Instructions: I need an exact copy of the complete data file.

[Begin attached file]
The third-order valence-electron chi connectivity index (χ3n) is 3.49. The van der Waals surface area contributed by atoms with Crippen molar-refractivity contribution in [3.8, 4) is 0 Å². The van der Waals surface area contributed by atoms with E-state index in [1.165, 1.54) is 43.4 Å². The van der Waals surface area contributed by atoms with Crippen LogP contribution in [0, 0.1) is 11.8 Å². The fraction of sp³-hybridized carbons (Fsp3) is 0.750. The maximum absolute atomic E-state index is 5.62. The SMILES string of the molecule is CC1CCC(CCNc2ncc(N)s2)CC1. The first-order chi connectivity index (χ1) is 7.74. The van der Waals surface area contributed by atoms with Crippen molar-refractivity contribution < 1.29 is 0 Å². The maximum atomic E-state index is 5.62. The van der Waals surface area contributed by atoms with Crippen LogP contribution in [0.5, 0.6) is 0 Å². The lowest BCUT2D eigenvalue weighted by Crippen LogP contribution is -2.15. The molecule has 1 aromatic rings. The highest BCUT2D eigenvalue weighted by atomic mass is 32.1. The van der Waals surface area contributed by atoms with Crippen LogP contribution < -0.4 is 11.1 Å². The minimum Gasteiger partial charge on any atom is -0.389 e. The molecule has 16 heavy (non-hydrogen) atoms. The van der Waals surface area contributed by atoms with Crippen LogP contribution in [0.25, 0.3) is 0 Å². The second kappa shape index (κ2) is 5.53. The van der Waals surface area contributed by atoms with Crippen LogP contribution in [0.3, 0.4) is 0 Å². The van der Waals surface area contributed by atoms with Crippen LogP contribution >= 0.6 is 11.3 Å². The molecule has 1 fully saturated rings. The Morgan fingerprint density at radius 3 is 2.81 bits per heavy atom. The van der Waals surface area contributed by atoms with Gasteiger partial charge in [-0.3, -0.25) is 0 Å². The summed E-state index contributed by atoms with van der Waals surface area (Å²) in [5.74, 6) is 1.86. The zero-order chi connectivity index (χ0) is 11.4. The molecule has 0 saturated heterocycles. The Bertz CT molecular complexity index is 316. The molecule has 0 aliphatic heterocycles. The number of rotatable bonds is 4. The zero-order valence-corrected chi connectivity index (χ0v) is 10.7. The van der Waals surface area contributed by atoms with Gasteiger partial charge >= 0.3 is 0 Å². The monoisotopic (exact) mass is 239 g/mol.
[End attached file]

The third-order valence-electron chi connectivity index (χ3n) is 3.49. The van der Waals surface area contributed by atoms with Crippen molar-refractivity contribution in [3.8, 4) is 0 Å². The van der Waals surface area contributed by atoms with E-state index in [1.165, 1.54) is 43.4 Å². The van der Waals surface area contributed by atoms with Crippen LogP contribution in [0, 0.1) is 11.8 Å². The fraction of sp³-hybridized carbons (Fsp3) is 0.750. The maximum absolute atomic E-state index is 5.62. The SMILES string of the molecule is CC1CCC(CCNc2ncc(N)s2)CC1. The first-order chi connectivity index (χ1) is 7.74. The van der Waals surface area contributed by atoms with Crippen molar-refractivity contribution < 1.29 is 0 Å². The maximum atomic E-state index is 5.62. The van der Waals surface area contributed by atoms with Crippen LogP contribution in [0.5, 0.6) is 0 Å². The lowest BCUT2D eigenvalue weighted by Crippen LogP contribution is -2.15. The molecule has 1 aromatic rings. The highest BCUT2D eigenvalue weighted by atomic mass is 32.1. The van der Waals surface area contributed by atoms with Crippen LogP contribution < -0.4 is 11.1 Å². The minimum Gasteiger partial charge on any atom is -0.389 e. The molecule has 16 heavy (non-hydrogen) atoms. The van der Waals surface area contributed by atoms with Crippen LogP contribution in [0.25, 0.3) is 0 Å². The second kappa shape index (κ2) is 5.53. The van der Waals surface area contributed by atoms with Crippen LogP contribution in [0.3, 0.4) is 0 Å². The van der Waals surface area contributed by atoms with Crippen LogP contribution >= 0.6 is 11.3 Å². The molecule has 1 fully saturated rings. The Morgan fingerprint density at radius 3 is 2.81 bits per heavy atom. The van der Waals surface area contributed by atoms with Gasteiger partial charge in [-0.3, -0.25) is 0 Å². The summed E-state index contributed by atoms with van der Waals surface area (Å²) in [5.74, 6) is 1.86. The zero-order chi connectivity index (χ0) is 11.4. The molecule has 0 saturated heterocycles. The Bertz CT molecular complexity index is 316. The molecule has 0 aliphatic heterocycles. The number of rotatable bonds is 4. The zero-order valence-corrected chi connectivity index (χ0v) is 10.7. The van der Waals surface area contributed by atoms with Gasteiger partial charge >= 0.3 is 0 Å². The monoisotopic (exact) mass is 239 g/mol.